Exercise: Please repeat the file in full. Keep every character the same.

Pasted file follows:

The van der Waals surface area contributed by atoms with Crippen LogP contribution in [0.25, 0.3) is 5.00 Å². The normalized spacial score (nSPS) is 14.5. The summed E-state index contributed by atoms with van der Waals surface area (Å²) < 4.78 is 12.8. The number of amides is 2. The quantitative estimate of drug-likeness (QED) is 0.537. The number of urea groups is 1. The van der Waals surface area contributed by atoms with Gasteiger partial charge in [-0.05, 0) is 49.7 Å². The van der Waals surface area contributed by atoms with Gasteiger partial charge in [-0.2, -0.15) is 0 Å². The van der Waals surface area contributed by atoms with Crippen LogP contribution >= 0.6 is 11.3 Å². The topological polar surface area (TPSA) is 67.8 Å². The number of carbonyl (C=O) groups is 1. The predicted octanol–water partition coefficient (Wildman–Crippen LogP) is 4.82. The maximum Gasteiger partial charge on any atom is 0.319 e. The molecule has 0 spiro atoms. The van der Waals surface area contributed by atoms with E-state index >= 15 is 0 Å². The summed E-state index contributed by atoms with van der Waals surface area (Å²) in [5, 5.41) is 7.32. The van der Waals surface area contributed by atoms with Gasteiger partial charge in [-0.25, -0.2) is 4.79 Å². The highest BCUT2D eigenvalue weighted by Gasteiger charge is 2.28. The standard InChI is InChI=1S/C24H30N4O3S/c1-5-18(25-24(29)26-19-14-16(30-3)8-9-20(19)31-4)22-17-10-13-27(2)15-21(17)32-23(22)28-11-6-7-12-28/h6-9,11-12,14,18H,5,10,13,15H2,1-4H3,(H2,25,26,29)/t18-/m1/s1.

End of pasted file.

The van der Waals surface area contributed by atoms with Crippen LogP contribution in [0.25, 0.3) is 5.00 Å². The normalized spacial score (nSPS) is 14.5. The summed E-state index contributed by atoms with van der Waals surface area (Å²) < 4.78 is 12.8. The number of amides is 2. The quantitative estimate of drug-likeness (QED) is 0.537. The number of urea groups is 1. The van der Waals surface area contributed by atoms with Gasteiger partial charge in [-0.05, 0) is 49.7 Å². The van der Waals surface area contributed by atoms with Gasteiger partial charge in [-0.2, -0.15) is 0 Å². The van der Waals surface area contributed by atoms with Crippen LogP contribution >= 0.6 is 11.3 Å². The topological polar surface area (TPSA) is 67.8 Å². The number of carbonyl (C=O) groups is 1. The predicted octanol–water partition coefficient (Wildman–Crippen LogP) is 4.82. The maximum Gasteiger partial charge on any atom is 0.319 e. The molecule has 0 spiro atoms. The van der Waals surface area contributed by atoms with E-state index >= 15 is 0 Å². The summed E-state index contributed by atoms with van der Waals surface area (Å²) in [5, 5.41) is 7.32. The van der Waals surface area contributed by atoms with Gasteiger partial charge in [-0.25, -0.2) is 4.79 Å². The highest BCUT2D eigenvalue weighted by Gasteiger charge is 2.28. The standard InChI is InChI=1S/C24H30N4O3S/c1-5-18(25-24(29)26-19-14-16(30-3)8-9-20(19)31-4)22-17-10-13-27(2)15-21(17)32-23(22)28-11-6-7-12-28/h6-9,11-12,14,18H,5,10,13,15H2,1-4H3,(H2,25,26,29)/t18-/m1/s1.